China shoots back at US spy balloon claims
US high-altitude balloons have violated Chinese airspace more than 10 times since January 2022 alone, a Chinese diplomat has claimed. Washington recently accused Beijing of spying on nations on five continents with its aircraft.
Wang Wenbin, a spokesman for the Chinese Foreign Ministry, made the allegations against the US during a daily briefing on Monday. He was asked by Western journalists about Washington’s accusation that China flew “spy balloons” over other nations, including the US.
A Chinese balloon shot down by the US Air Force earlier this month, had strayed off course due to force majeure, Wang stated. The spokesman described the use of force by the US as an “overreaction,” before accusing the US of abusing advanced technologies in its possession to conduct indiscriminate surveillance and espionage operations around the world, including against its own allies.
Wang recalled Obama-era revelations about the NSA’s mass electronic surveillance program and the tapping of phones used by leaders of European nations, such as Germany, to argue the US should be considered the world’s “biggest spy and surveillance empire.”
US National Security Council spokesperson Adrienne Watson called the allegation “false” and reiterated Washington’s accusation that Beijing ran a system of global surveillance using high-altitude balloons.
The original “spy balloon” traversed the US for around eight days in early February, becoming a major news story, with political opponents of President Joe Biden accusing his administration of indecisiveness over its initial failure to take down the unmanned aircraft. Since then, the US and Canada have shot down at least three objects flying at high altitude, including the first one, which Beijing recognized as its own.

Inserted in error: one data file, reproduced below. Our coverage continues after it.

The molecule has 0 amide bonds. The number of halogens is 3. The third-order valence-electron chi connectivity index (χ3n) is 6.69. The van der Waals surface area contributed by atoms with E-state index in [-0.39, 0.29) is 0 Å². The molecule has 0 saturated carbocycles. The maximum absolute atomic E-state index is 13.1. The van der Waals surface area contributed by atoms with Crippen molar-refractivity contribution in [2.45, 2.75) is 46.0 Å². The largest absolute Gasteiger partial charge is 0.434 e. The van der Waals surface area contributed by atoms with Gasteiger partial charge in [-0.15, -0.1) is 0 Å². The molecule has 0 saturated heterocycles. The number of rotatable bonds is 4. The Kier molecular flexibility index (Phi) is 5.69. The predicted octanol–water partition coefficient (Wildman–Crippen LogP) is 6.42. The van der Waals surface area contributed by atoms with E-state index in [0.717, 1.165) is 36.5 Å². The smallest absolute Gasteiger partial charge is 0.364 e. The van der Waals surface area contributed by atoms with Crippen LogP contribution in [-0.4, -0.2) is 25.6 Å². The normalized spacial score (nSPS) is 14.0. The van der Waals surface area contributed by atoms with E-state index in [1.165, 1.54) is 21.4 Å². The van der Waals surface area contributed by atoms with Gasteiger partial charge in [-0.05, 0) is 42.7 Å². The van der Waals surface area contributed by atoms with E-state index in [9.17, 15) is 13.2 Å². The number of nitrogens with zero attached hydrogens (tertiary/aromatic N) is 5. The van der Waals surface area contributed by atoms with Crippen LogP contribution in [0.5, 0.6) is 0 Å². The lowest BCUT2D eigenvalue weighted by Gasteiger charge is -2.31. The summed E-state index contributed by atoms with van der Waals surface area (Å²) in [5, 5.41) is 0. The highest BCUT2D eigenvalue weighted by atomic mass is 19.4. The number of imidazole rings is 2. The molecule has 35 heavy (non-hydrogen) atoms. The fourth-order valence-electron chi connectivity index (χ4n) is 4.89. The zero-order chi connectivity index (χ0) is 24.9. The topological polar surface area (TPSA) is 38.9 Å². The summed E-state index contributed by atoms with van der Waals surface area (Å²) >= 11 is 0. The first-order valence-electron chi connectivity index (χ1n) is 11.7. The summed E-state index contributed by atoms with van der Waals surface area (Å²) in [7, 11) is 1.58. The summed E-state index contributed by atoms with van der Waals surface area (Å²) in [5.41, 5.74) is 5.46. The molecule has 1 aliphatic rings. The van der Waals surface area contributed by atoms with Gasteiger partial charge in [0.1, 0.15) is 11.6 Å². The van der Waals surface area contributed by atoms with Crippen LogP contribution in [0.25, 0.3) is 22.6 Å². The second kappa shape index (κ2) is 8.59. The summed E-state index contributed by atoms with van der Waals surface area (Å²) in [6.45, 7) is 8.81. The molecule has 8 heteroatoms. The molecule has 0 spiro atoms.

Secretary of State Antony Blinken claimed during a press conference last Wednesday that China had “violated the sovereignty of countries across five continents.” An anonymous official in his department told the media that over 40 countries were affected.
The issue led to a heated exchange during the daily briefing at Foggy Bottom last Thursday, when spokesman Ned Price declined to explain what evidence the allegation was based on.
AP correspondent Matt Lee remarked that that lack of transparency made it look like “you guys are conducting exactly the same kind of surveillance over these countries that you’re accusing the Chinese of doing over yours.” Price rejected the assertion and replied that the US government could not “reveal sources and methods” or “weaken our defenses against a program like this” by doing so.